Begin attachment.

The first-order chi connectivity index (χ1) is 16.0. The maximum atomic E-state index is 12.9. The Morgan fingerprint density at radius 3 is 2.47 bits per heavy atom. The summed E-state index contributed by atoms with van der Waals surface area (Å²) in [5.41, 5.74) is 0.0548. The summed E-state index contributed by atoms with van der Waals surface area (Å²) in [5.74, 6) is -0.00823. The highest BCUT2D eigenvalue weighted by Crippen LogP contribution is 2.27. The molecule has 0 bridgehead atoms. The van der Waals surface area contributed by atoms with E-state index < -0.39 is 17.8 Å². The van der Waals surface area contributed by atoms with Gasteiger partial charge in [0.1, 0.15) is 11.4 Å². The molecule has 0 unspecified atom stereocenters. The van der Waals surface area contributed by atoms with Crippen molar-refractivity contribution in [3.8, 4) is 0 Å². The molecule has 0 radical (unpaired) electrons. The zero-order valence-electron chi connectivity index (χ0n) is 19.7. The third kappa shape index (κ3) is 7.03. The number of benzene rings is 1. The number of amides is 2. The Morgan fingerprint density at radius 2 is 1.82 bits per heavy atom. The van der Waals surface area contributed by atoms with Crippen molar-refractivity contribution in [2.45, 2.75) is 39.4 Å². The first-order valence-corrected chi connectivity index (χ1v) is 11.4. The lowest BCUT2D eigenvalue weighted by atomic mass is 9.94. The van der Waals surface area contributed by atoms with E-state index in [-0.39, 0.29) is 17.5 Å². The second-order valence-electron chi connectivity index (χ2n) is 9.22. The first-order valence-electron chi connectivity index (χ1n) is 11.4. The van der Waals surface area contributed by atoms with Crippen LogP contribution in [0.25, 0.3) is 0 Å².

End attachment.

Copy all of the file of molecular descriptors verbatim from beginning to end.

The first-order chi connectivity index (χ1) is 16.0. The maximum atomic E-state index is 12.9. The Morgan fingerprint density at radius 3 is 2.47 bits per heavy atom. The summed E-state index contributed by atoms with van der Waals surface area (Å²) in [5.41, 5.74) is 0.0548. The summed E-state index contributed by atoms with van der Waals surface area (Å²) in [5.74, 6) is -0.00823. The highest BCUT2D eigenvalue weighted by Crippen LogP contribution is 2.27. The molecule has 0 bridgehead atoms. The van der Waals surface area contributed by atoms with E-state index < -0.39 is 17.8 Å². The van der Waals surface area contributed by atoms with Gasteiger partial charge in [0.1, 0.15) is 11.4 Å². The molecule has 0 unspecified atom stereocenters. The van der Waals surface area contributed by atoms with Crippen molar-refractivity contribution in [3.8, 4) is 0 Å². The molecule has 0 radical (unpaired) electrons. The zero-order valence-electron chi connectivity index (χ0n) is 19.7. The third kappa shape index (κ3) is 7.03. The number of benzene rings is 1. The number of amides is 2. The Morgan fingerprint density at radius 2 is 1.82 bits per heavy atom. The van der Waals surface area contributed by atoms with Crippen molar-refractivity contribution in [2.45, 2.75) is 39.4 Å². The first-order valence-corrected chi connectivity index (χ1v) is 11.4. The lowest BCUT2D eigenvalue weighted by atomic mass is 9.94. The van der Waals surface area contributed by atoms with E-state index in [-0.39, 0.29) is 17.5 Å². The second-order valence-electron chi connectivity index (χ2n) is 9.22. The first-order valence-electron chi connectivity index (χ1n) is 11.4. The van der Waals surface area contributed by atoms with Crippen LogP contribution in [0.25, 0.3) is 0 Å².